Having now reread Ian Pfennigwerth’s “Man of Intelligence” and gone through various files at the NAA, I now have slightly more solid dates framing what Captain Nave was doing in 1949.
Having started work in the South Australian Railways (where his father Thomas worked), Eric Nave signed up for the Royal Australian Navy in 1917. He stayed there until 1930, when he was moved to the Royal Navy.
However, Nave’s RN personnel file is not only fairly brief (he was cheerful and intelligent), but only runs to 1948.
A large proportion of the papers in his NAA ASIO file relate to his pension, because his Royal Navy pension was not transferable to his wife. Because the Naves had four children, this issue required a fair bit of administrative attention. Redactions are merely senior officers’ names.
I incidentally found out that Nave owned a Holden sedan, and that his parents lived at 5b Arlington Terrace, Allenby Gardens, Adelaide.
Captain Nave’s 1949 Timeline
From the papers in the files, we can say definitively that Captain Nave: [page numbers from the ASIO file NAA: A6119, 3576]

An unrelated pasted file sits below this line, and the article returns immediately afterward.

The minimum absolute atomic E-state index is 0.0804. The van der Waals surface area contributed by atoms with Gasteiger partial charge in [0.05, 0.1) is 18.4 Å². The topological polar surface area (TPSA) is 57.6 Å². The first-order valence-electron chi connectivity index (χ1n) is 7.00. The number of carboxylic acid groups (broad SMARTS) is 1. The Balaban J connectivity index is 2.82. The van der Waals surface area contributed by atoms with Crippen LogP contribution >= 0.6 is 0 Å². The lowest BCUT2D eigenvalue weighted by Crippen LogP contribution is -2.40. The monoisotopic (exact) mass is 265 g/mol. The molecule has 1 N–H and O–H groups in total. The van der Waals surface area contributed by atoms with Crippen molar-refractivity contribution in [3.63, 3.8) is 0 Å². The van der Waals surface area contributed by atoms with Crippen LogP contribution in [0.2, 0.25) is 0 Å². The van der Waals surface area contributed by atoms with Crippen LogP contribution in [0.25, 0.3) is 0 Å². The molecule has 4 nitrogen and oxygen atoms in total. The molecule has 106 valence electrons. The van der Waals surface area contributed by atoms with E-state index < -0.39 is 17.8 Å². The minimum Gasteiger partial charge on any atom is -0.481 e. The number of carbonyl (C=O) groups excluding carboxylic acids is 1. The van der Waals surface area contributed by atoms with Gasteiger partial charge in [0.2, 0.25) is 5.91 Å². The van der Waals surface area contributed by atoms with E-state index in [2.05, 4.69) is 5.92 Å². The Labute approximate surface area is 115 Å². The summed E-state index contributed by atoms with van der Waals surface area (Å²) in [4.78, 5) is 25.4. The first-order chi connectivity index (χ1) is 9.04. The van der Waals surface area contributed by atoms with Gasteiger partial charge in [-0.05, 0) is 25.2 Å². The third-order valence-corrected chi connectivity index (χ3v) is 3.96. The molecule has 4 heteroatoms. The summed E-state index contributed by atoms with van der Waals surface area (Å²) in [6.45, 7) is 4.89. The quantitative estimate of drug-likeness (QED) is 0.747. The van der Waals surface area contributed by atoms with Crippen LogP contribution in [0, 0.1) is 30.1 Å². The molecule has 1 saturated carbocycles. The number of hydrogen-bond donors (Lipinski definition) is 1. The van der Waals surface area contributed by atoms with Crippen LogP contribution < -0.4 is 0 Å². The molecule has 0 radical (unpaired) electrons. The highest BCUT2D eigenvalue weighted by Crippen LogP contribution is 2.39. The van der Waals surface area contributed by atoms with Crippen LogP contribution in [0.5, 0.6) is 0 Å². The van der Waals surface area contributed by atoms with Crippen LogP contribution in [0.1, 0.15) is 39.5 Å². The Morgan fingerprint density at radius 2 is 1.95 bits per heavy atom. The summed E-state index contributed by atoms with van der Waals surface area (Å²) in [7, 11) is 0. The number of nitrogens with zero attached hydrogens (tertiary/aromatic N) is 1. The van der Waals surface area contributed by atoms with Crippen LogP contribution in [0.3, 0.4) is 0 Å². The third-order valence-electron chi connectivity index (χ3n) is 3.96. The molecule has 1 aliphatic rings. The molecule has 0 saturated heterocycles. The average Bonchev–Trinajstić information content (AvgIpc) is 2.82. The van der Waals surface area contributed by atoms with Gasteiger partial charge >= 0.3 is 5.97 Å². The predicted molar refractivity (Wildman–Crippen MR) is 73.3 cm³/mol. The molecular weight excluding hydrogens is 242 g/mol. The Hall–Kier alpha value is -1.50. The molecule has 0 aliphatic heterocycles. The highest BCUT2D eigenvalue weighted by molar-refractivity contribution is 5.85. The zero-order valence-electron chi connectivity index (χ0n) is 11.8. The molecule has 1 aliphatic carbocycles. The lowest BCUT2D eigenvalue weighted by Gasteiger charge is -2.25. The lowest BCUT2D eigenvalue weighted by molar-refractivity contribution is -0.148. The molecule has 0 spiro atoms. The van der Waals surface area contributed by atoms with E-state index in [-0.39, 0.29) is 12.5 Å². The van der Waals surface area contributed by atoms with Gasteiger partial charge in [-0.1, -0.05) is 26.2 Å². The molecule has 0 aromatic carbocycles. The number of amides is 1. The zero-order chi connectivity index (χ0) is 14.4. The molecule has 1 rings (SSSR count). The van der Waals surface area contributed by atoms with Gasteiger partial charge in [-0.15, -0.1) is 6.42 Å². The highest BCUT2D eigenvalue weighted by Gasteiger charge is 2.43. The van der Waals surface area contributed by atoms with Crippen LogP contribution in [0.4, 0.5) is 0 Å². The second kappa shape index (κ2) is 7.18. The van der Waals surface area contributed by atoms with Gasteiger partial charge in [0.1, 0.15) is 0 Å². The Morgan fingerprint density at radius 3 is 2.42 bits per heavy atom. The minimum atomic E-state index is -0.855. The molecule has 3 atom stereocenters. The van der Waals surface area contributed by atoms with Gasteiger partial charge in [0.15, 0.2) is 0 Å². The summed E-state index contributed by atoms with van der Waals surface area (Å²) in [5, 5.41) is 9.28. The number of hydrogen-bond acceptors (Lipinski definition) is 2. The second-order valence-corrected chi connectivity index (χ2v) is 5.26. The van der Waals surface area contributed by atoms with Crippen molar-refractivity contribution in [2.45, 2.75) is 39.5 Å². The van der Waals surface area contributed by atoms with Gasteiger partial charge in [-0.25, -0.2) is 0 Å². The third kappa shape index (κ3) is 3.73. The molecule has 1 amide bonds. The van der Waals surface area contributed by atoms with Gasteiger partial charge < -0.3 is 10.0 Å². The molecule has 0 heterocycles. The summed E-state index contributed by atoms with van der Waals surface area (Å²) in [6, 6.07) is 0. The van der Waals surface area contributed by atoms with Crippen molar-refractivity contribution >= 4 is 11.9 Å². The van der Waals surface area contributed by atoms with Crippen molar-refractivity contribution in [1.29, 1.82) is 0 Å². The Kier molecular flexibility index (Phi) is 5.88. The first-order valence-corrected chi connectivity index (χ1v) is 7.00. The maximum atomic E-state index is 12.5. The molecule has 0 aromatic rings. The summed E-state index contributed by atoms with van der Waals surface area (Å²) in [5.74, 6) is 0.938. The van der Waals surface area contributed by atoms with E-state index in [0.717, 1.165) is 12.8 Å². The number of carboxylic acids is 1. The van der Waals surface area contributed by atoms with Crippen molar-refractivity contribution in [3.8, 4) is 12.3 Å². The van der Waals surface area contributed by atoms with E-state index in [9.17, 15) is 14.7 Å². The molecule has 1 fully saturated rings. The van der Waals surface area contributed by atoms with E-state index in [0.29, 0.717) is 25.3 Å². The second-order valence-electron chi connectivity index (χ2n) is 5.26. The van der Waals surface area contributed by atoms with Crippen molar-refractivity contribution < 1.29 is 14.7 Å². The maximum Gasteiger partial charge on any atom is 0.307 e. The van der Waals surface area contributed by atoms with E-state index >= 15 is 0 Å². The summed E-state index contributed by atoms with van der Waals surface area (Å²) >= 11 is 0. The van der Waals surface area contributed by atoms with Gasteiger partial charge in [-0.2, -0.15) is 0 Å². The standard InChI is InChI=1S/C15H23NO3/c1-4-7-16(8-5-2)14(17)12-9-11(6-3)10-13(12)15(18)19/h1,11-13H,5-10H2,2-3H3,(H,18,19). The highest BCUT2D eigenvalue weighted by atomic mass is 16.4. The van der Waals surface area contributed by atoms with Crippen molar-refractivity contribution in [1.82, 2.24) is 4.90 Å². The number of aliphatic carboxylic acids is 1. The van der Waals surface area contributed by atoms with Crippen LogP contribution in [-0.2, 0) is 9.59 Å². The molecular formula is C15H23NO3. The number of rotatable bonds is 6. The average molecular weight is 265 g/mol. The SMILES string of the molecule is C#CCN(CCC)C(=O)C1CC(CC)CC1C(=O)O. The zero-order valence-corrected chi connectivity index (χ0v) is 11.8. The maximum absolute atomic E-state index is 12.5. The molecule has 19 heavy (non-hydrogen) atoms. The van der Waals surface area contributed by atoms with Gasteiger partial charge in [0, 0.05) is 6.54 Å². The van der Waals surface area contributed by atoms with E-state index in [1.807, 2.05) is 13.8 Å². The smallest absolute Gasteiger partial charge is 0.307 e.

* finished formal work with the RN in March 1949 (p.80)
* was allocated to the Terror “18.3.49 for dispersal” (Navy service record)
* had 160 days of untaken / carried over holiday (Pfennigwerth), though the Navy service record says “48 days N.S.L. 28 days E.O.W.L. 56 days release + RAN F.S.L.”
* was courted by ASIO as early as 13th May 1949 (p.87)
* officially retired on 22nd August 1949 (when his pension started) (pp.30-31)
* started with ASIO on 20th October 1949 (pp.30-31)
All of which means that Adelaide-born-and-bred Captain Nave was still (technically) in the Royal Navy in July 1949, when the Adelaide newspapers reported that a “local Navy decoder” was having a look at the Rubaiyat.
Are any of his children still alive?